Korea-Indonesia cooperation moves beyond resources

By Korea Herald

Amid all the clatter over ‘resource nationalism,’ Seoul quietly notches up ties with Southeast Asia’s largest economy

  • Published : Mar 23, 2014 - 20:43
  • Updated : Mar 23, 2014 - 20:43
The term “resource nationalism” was splashed across headlines around the world to describe Indonesia in recent weeks, the stories including dire predictions that the Southeast Asian country could scare off vital foreign direct investment.

Despite such admonishments, measures in Jakarta ostensibly to slow down the export of oil, gas and minerals do not appear to crimp trade and investment ties between Indonesia and Asia’s fourth-largest economy ― both trillion-dollar-plus nations.

Proof could be seen as Mahendra Siregar, chairman of the Indonesia Investment Coordinating Board, wrapped up a three-day visit in Seoul on Thursday. He said Indonesia must ensure sustainable development.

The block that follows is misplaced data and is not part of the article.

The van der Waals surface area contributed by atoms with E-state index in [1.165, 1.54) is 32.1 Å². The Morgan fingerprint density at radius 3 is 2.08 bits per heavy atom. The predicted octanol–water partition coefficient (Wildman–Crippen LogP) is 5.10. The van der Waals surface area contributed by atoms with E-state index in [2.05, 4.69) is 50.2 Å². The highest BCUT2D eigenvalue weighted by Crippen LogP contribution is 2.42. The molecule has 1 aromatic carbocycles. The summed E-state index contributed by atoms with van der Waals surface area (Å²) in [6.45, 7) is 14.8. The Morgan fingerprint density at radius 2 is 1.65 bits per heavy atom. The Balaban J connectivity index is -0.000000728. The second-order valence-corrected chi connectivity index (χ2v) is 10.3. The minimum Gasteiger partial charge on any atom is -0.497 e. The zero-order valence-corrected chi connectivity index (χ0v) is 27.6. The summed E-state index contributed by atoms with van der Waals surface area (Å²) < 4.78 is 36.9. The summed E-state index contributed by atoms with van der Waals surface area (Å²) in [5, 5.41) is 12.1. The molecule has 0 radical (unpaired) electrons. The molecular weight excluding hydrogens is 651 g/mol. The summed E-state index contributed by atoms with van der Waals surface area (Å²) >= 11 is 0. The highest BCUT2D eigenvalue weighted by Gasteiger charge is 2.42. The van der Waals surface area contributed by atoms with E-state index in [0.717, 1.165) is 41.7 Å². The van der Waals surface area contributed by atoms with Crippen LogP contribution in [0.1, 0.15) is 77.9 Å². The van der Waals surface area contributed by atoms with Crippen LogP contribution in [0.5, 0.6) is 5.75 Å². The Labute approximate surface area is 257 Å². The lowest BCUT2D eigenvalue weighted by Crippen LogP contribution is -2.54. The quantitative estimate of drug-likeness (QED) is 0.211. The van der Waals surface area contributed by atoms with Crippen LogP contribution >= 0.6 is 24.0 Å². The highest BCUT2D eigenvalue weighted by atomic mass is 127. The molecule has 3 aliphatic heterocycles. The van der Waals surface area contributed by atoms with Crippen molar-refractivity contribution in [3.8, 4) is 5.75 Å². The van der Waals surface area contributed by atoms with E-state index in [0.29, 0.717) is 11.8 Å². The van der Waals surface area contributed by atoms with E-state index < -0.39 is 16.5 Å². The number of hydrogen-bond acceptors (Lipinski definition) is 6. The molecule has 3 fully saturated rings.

“Having an added-value processing program to take place in Indonesia would certainly provide that opportunity. Otherwise sustainable economic growth in Indonesia would be difficult. The current global economic situation has created a depressed demand for commodities,” Siregar said during a gala dinner at the residence of Indonesian Ambassador to South Korea John Prasetio on Tuesday.

“Countries everywhere nowadays cannot only rely on exports of commodities alone, but should also develop domestic demand. These countries cannot only rely on natural resources exports alone, and never develop productive domestic industries,” he said.
Chairman and CEO of Lotte Group Shin Dong-bin (left) holds up the appreciation plaque that he received from Indonesian Ambassador to South Korea John Prasetio (center) and Mahendra Siregar, chairman of the Indonesia Investment Coordinating Board, at Prasetio’s residence in Yeouido in Seoul on Tuesday. (Philip Iglauer/The Korea Herald)

Prasetio said he has been especially focused on strengthening business ties between his country and South Korea since the start of his posting, about 18 months ago.